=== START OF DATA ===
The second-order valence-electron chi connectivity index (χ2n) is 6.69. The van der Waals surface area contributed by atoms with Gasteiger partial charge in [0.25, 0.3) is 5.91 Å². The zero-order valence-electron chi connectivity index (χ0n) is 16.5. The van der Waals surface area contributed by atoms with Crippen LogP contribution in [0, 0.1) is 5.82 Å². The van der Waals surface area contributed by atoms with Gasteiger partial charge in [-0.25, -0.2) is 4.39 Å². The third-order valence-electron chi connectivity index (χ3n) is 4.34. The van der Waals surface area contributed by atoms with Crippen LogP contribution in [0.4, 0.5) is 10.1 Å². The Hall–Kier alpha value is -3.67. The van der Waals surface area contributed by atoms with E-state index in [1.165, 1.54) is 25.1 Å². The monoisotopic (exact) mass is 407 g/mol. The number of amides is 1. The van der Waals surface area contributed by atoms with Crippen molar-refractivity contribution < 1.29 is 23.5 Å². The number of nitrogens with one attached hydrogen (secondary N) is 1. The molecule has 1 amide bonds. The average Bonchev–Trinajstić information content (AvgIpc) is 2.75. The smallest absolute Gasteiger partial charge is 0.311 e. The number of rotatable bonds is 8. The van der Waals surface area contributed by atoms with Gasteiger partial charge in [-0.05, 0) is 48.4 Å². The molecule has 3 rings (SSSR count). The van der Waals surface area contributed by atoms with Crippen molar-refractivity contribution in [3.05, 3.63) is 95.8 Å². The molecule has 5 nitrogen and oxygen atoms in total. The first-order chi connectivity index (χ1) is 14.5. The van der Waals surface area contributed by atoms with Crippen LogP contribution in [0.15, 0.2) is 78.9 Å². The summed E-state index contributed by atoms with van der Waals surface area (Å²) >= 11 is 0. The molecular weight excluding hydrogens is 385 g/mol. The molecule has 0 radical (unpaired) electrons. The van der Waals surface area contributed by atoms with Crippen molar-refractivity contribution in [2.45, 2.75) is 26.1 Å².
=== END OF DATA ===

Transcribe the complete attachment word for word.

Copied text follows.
The second-order valence-electron chi connectivity index (χ2n) is 6.69. The van der Waals surface area contributed by atoms with Gasteiger partial charge in [0.25, 0.3) is 5.91 Å². The zero-order valence-electron chi connectivity index (χ0n) is 16.5. The van der Waals surface area contributed by atoms with Crippen LogP contribution in [0, 0.1) is 5.82 Å². The van der Waals surface area contributed by atoms with Gasteiger partial charge in [-0.25, -0.2) is 4.39 Å². The third-order valence-electron chi connectivity index (χ3n) is 4.34. The van der Waals surface area contributed by atoms with Crippen LogP contribution in [0.4, 0.5) is 10.1 Å². The Hall–Kier alpha value is -3.67. The van der Waals surface area contributed by atoms with E-state index in [1.165, 1.54) is 25.1 Å². The monoisotopic (exact) mass is 407 g/mol. The number of amides is 1. The van der Waals surface area contributed by atoms with Crippen molar-refractivity contribution < 1.29 is 23.5 Å². The number of nitrogens with one attached hydrogen (secondary N) is 1. The molecule has 1 amide bonds. The average Bonchev–Trinajstić information content (AvgIpc) is 2.75. The smallest absolute Gasteiger partial charge is 0.311 e. The number of rotatable bonds is 8. The van der Waals surface area contributed by atoms with Gasteiger partial charge in [-0.05, 0) is 48.4 Å². The molecule has 3 rings (SSSR count). The van der Waals surface area contributed by atoms with Crippen molar-refractivity contribution in [3.05, 3.63) is 95.8 Å². The molecule has 5 nitrogen and oxygen atoms in total. The first-order chi connectivity index (χ1) is 14.5. The van der Waals surface area contributed by atoms with Crippen LogP contribution in [0.15, 0.2) is 78.9 Å². The summed E-state index contributed by atoms with van der Waals surface area (Å²) >= 11 is 0. The molecular weight excluding hydrogens is 385 g/mol. The molecule has 0 radical (unpaired) electrons. The van der Waals surface area contributed by atoms with Crippen molar-refractivity contribution in [2.45, 2.75) is 26.1 Å².